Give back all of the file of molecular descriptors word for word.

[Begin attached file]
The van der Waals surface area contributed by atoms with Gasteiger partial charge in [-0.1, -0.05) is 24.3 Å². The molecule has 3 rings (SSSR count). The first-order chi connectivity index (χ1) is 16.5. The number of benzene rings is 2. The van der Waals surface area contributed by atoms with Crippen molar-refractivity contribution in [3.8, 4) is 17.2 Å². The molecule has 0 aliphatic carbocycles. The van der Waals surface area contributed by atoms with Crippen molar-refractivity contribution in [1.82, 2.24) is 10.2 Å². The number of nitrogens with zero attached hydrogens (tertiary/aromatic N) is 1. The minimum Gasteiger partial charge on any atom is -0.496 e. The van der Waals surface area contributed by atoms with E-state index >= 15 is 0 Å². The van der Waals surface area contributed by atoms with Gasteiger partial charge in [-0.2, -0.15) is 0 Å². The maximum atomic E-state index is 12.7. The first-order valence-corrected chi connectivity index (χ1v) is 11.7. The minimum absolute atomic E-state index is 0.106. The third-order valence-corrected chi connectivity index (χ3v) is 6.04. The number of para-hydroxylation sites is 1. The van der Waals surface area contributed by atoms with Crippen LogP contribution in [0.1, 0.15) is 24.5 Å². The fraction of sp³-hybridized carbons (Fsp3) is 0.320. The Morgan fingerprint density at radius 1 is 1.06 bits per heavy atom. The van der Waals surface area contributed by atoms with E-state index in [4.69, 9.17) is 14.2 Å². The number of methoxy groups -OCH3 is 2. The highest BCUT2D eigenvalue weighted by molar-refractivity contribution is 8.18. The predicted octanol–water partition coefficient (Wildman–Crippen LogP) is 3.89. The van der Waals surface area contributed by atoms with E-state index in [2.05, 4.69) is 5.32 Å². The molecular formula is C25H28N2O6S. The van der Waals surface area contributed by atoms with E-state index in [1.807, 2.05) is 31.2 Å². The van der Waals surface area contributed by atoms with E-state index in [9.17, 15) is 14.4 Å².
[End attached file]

The van der Waals surface area contributed by atoms with Gasteiger partial charge in [-0.1, -0.05) is 24.3 Å². The molecule has 3 rings (SSSR count). The first-order chi connectivity index (χ1) is 16.5. The number of benzene rings is 2. The van der Waals surface area contributed by atoms with Crippen molar-refractivity contribution in [3.8, 4) is 17.2 Å². The molecule has 0 aliphatic carbocycles. The van der Waals surface area contributed by atoms with Crippen molar-refractivity contribution in [1.82, 2.24) is 10.2 Å². The number of nitrogens with zero attached hydrogens (tertiary/aromatic N) is 1. The minimum Gasteiger partial charge on any atom is -0.496 e. The van der Waals surface area contributed by atoms with E-state index >= 15 is 0 Å². The van der Waals surface area contributed by atoms with Gasteiger partial charge in [-0.2, -0.15) is 0 Å². The maximum atomic E-state index is 12.7. The first-order valence-corrected chi connectivity index (χ1v) is 11.7. The minimum absolute atomic E-state index is 0.106. The third-order valence-corrected chi connectivity index (χ3v) is 6.04. The number of para-hydroxylation sites is 1. The van der Waals surface area contributed by atoms with Crippen LogP contribution in [0.1, 0.15) is 24.5 Å². The fraction of sp³-hybridized carbons (Fsp3) is 0.320. The Morgan fingerprint density at radius 1 is 1.06 bits per heavy atom. The van der Waals surface area contributed by atoms with E-state index in [4.69, 9.17) is 14.2 Å². The number of methoxy groups -OCH3 is 2. The highest BCUT2D eigenvalue weighted by molar-refractivity contribution is 8.18. The predicted octanol–water partition coefficient (Wildman–Crippen LogP) is 3.89. The van der Waals surface area contributed by atoms with E-state index in [2.05, 4.69) is 5.32 Å². The molecular formula is C25H28N2O6S. The van der Waals surface area contributed by atoms with E-state index in [1.807, 2.05) is 31.2 Å². The van der Waals surface area contributed by atoms with E-state index in [9.17, 15) is 14.4 Å².